Lights flash and rockets flare as you catapult through the galaxy in your small space capsule. The planet Apollyon, the only planet in the galaxy that does not know God, lies ahead. With a little turbulence, you penetrate the eerie atmosphere.

Your ship’s captain chooses a city, a different one from last week, and you once again meet the strange yet familiar creatures on this planet.

This city has a big problem: stealing. The forces of good and evil at work seem peculiarly like those on planet Earth, and for a good reason. You are acting out the scenario in a Sunday-school classroom at the Cedar Ridge Community Church in Lanham, Maryland, and Apollyon is really an elaborate stage prop that includes a strobe light.

In recent years, some have asserted that Sunday school is an obsolete concept; others cite statistics to show Sunday school is still a force. Regardless, most church experts and publishers agree that the way Sunday school is conducted is changing. While some larger churches are writing their own children’s curriculum, others are substantially adapting current curricula to meet their needs better.

At the forefront is a growing number of mostly seeker-oriented churches (churches that gear at least one service to the unchurched), who are responding to what they see as a need for greater cultural relevance. Though the number of seeker-oriented churches is statistically small, church-growth experts such as John Vaughan of Southwestern Baptist University in Bolivar, Missouri, consider them to be highly influential. What they do often trickles down to other churches. As a result, the traditional image of Sunday school, with one person teaching Bible verses to rows of obedient children, is no longer accurate for many churches.

“Sunday school and church are changing,” says Gilbert Beers, president of Scripture Press, a major Sunday-school curriculum supplier. “It’s not true that they are dying.”

“Sesame Street” kids

The factor of change immediately cited by most church leaders and publishers is the effect of television and modern communications on today’s children, which one teacher referred to as the “change-channel generation.”

“Because of attention spans with TV and schools, we have to move through our elements quicker,” says Tim Ayers, director of outreach at Alpine Chapel, a church of about 400 in Lake Zurich, Illinois, with Plymouth Brethren roots. The church is writing its own children’s Sunday-school curriculum. The class begins with a story and moves to puppets, videos, and music. A “master storyteller” shares with the entire group before they break up into small groups.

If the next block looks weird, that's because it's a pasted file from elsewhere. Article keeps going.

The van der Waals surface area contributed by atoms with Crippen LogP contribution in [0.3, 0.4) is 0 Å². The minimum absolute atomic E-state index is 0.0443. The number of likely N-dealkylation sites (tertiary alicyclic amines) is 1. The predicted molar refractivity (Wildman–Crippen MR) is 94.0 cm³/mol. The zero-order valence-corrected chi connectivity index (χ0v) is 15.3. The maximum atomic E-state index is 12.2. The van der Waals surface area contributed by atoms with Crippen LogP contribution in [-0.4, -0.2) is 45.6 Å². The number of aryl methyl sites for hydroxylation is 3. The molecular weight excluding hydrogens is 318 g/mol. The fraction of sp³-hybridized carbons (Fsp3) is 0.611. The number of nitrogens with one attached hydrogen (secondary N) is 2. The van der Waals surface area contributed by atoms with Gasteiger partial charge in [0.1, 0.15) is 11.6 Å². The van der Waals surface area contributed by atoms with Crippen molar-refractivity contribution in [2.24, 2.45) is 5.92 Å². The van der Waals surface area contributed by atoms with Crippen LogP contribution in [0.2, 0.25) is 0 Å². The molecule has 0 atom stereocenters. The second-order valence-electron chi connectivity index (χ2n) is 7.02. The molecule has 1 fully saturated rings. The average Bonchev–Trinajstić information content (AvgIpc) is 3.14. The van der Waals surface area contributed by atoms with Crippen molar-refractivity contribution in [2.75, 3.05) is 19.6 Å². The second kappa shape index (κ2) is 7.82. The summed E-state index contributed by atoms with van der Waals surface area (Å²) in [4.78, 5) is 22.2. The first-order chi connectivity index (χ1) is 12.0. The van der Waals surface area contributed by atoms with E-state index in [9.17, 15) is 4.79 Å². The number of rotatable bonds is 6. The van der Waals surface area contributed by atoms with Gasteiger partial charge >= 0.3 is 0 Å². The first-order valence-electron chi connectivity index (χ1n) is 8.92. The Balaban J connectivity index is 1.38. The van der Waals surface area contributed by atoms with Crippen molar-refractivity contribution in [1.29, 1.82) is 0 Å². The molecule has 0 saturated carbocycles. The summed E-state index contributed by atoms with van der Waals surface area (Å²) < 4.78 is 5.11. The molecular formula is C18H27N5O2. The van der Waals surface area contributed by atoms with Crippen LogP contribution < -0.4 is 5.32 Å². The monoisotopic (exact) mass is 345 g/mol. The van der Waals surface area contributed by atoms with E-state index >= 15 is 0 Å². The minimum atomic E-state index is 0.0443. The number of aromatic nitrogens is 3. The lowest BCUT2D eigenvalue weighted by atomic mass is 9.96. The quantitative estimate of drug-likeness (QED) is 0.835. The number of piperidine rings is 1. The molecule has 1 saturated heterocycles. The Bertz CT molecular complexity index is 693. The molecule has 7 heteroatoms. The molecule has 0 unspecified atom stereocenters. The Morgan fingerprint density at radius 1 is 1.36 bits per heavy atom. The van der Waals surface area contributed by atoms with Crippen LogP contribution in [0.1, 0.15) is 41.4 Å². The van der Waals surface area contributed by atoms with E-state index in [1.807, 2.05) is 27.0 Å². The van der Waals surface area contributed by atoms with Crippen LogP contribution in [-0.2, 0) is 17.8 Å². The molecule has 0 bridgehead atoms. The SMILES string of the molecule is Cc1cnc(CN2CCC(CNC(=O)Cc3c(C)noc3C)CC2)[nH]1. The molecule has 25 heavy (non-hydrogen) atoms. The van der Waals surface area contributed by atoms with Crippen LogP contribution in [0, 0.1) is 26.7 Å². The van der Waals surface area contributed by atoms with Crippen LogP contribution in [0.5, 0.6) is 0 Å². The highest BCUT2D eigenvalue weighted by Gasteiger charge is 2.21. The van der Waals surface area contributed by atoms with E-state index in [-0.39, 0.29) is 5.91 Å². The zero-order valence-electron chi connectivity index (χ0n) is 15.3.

“Kids want a ‘Sesame Street’ atmosphere,” says Ayers. The idea is to get one major theme across, just as “Sesame Street” is “sponsored by the letters A and B and the number 13.… Break it down to the basics and get it across.” The class also involves worship music from a stage, live dramas, crafts, and occasional guest speakers.

Chuck Faber, who is director of small groups at Grace Fellowship Church in Baltimore, Maryland, a theologically conservative nondenominational church with attendance ranging from 1,200 to 1,500 each Sunday, has been at the forefront of the changes. He has implemented programs in two churches that allow kids to choose an activity center and earn points that could be later redeemed at a “store.” The format relies on the self-motivation of the kids, with activities ranging from listening centers to week-long activities with parents.

Needy kids

One factor driving change in Sunday school is the increasing number of children from broken homes in attendance, especially at seeker-friendly churches. “Illustrations in curriculum still present a fifties’ family, with Mom connected with Dad, or Mom making cookies with a little girl,” Faber asserts, noting that many Americans don’t fit that model anymore.

Faber says activities that revolve around Mother’s Day or Father’s Day could be embarrassing for children who lack one or the other. And the linear format of classes that follow a sequential pattern does not take into account children who switch homes every weekend.

More telling is the complaint that traditional curricula are “designed for the kid who already knows the Bible story,” as Ayers said. Churches with a large ministry to the unchurched, such as Willow Creek Community Church in South Barrington, Illinois, which draws an estimated 15,000 each week, seem to feel the effects of this most keenly.

“Most seeker kids have no biblical basis,” says Sue Miller, who is the director of Willow Creek Community Church’s Promiseland, a program from birth to fifth grade for which its own curriculum is being written. “To assume that they can jump into the middle of a traditional curriculum is naïve.”

Interestingly, all of the churches contacted for this article have forsaken the single-teacher format in favor of team-teaching, with ratios of around one adult to six-to-eight kids. Miller says that the large number of children from broken homes puts more burden on the small group to nurture, “rather than being bent on [teaching] information.” Most of these churches require a year-long commitment from volunteers in order to provide stability.

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The small-group format is also seen as beneficial for the teachers and volunteers, however. While they are responsible for their group, they are also part of a larger group that supports and encourages them. Faber thinks the team approach corrects a historical problem within the church of using people and exhausting them.

Faber says teaching “shouldn’t be a year out of [teachers’] growth cycle. It should be an accelerated year in their growth cycle.”

By Linda Midgett.

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